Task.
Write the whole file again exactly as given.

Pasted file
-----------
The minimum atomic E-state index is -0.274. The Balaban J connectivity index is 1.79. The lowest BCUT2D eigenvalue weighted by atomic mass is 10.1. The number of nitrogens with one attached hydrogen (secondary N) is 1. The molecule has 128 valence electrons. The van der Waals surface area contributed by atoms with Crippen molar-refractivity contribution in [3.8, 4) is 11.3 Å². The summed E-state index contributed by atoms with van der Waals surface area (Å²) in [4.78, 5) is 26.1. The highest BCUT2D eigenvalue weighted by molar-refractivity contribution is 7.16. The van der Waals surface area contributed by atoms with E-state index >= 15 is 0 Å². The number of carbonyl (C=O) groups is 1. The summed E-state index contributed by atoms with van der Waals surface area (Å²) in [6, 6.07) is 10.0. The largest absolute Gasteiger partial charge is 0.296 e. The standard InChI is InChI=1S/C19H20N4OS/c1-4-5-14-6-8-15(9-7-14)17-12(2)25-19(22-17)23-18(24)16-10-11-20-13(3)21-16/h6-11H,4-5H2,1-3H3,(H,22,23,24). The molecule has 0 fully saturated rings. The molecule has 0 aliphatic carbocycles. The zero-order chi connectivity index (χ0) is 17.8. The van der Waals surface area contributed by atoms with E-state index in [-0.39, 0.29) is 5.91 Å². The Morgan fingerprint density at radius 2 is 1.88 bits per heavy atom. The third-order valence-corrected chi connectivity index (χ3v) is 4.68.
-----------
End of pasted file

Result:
The minimum atomic E-state index is -0.274. The Balaban J connectivity index is 1.79. The lowest BCUT2D eigenvalue weighted by atomic mass is 10.1. The number of nitrogens with one attached hydrogen (secondary N) is 1. The molecule has 128 valence electrons. The van der Waals surface area contributed by atoms with Crippen molar-refractivity contribution in [3.8, 4) is 11.3 Å². The summed E-state index contributed by atoms with van der Waals surface area (Å²) in [4.78, 5) is 26.1. The highest BCUT2D eigenvalue weighted by molar-refractivity contribution is 7.16. The van der Waals surface area contributed by atoms with E-state index >= 15 is 0 Å². The number of carbonyl (C=O) groups is 1. The summed E-state index contributed by atoms with van der Waals surface area (Å²) in [6, 6.07) is 10.0. The largest absolute Gasteiger partial charge is 0.296 e. The standard InChI is InChI=1S/C19H20N4OS/c1-4-5-14-6-8-15(9-7-14)17-12(2)25-19(22-17)23-18(24)16-10-11-20-13(3)21-16/h6-11H,4-5H2,1-3H3,(H,22,23,24). The molecule has 0 fully saturated rings. The molecule has 0 aliphatic carbocycles. The zero-order chi connectivity index (χ0) is 17.8. The van der Waals surface area contributed by atoms with E-state index in [-0.39, 0.29) is 5.91 Å². The Morgan fingerprint density at radius 2 is 1.88 bits per heavy atom. The third-order valence-corrected chi connectivity index (χ3v) is 4.68.